Ministry of Education, Guyana

Thursday, 27 January 2011 09:52

Baksh stressed partnership approach to improve education delivery

Education Minister Shaik Baksh yesterday issued a clarion call for a closer partnership between his ministry and school managers to improve education delivery and students performance in 2011.

The Minister who was at the time addressing scores of headteachers and senior teachers of Region Two at the Anna Regina Multilateral School said this approach is critical in ensuring greater accountability from headteachers and that stakeholders get value for their money.

He emphasised that the Ministry of Education has the measures and policies in place, notably the Education Strategic Plan to transform the education system and it is time that headteachers and their senior staff put their shoulders to the wheel to effect the desired change.

Literacy and numeracy, he pointed out remains the heart of the plan and the goal is to ensure that students who leave the primary level are able to read, write, comprehend and master basic numeracy concepts.

Baksh noted too that more attention is being given to make schools more child-friendly as against being teacher-centered and this was recognized by a UNESCO survey which reported that Guyana has made significant strides in this regard.

The Minister singled out Region Two education officials for praise, noting that the concept of child-friendly schools was first piloted in that region. He also lauded the Region’s performance at the last CSEC examinations but called for better results at the upcoming examinations.

Baksh stressed that with the implementation of the National Grade Four Literacy Certificate this year, more pressure will be placed on teachers as well as parents to produce better performance from their charges.  That examination, he said will allow the Ministry of Education to gauge the literacy standards of pupils and no longer will poor performing headteachers be allowed to hide as the unsatisfactory performance of their school will be published in the newspapers.

He also said that those headteachers who have shown no signs of lifting the standard and learning outcomes of their school after two years will be placed before the Teaching Service Commission (TSC).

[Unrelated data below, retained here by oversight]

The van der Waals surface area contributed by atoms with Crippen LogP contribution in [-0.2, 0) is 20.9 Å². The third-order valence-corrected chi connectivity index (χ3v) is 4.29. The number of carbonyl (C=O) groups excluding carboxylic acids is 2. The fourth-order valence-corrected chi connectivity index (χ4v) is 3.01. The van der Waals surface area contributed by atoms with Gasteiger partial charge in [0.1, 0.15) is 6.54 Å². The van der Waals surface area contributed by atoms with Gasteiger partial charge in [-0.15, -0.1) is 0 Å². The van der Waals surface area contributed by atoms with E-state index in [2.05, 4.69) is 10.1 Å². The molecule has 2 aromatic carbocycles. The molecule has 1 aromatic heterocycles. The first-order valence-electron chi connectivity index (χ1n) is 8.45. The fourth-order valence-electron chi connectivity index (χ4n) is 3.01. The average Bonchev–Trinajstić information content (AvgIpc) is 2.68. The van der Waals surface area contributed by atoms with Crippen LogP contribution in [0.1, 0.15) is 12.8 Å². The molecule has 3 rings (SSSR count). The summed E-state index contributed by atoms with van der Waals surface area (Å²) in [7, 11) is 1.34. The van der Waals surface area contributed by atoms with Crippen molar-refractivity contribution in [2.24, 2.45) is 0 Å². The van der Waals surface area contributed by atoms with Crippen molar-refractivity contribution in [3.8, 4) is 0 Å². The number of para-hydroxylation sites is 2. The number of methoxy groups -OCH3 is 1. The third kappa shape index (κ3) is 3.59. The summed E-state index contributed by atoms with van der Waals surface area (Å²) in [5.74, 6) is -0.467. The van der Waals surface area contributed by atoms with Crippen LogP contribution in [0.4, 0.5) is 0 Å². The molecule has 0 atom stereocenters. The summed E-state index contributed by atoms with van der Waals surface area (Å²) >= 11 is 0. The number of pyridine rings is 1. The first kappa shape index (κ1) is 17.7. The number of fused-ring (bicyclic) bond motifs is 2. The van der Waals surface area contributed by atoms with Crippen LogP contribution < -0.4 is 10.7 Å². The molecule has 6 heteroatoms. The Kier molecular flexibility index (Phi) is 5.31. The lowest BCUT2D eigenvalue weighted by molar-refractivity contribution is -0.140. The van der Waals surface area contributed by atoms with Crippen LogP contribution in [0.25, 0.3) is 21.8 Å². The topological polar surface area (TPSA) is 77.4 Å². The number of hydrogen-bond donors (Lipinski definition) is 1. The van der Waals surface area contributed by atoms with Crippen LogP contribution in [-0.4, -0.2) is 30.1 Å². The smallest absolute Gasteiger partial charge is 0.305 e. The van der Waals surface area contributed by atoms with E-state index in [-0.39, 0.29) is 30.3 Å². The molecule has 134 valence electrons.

The Minister underscored that the primary objective is to correct the weaknesses in literacy and numeracy at the primary level to do away with the six year programme and the heavy remediation at secondary schools to address these problem.

Parents, he said have a vital role to play in this progress by not only providing material support to their children but also making sure that they attend school regularly and punctually and their performance and behaviour are closely monitored school.

On a different note, Baksh said he wants more students in the Region to write Information Technology (IT) at the CSEC examination and promised that all secondary school in the Region will be equipped with IT laboratories this year. He also announced that an IT centre will soon be established in the Region for the training of teachers and explained that the aim is to equip every teacher with the requisite skills to use the computer as a teaching and learning tool.

He also called on the University of Guyana to develop online degree programmes for teachers. This development, he said will allow teachers to dedicate full attention to their students, rather than leaving school to attend the university.  It will also significantly aid the Ministry to achieve its target of having at least 50 per cent of trained graduate teachers in the system, Baksh said and noted that if UG cannot delivery this innovation, his Ministry will be soliciting the services of the University of the West Indies or the Commonwealth of Learning.

Chief Education Officer Olato Sam who also addressed the gathering stressed that quality teachers are linked to quality leadership and implored headteachers to embrace accountability, pointing out that they are intimately responsible for what happens at their school.

He appealed to teachers to craft their lessons to cater for the varying learning abilities of their students, particular slow learners. No child, he said should be left behind and underlined that once the weaknesses in literacy and numeracy are corrected at the primary level, the foundation is set for them to do well at secondary schools.

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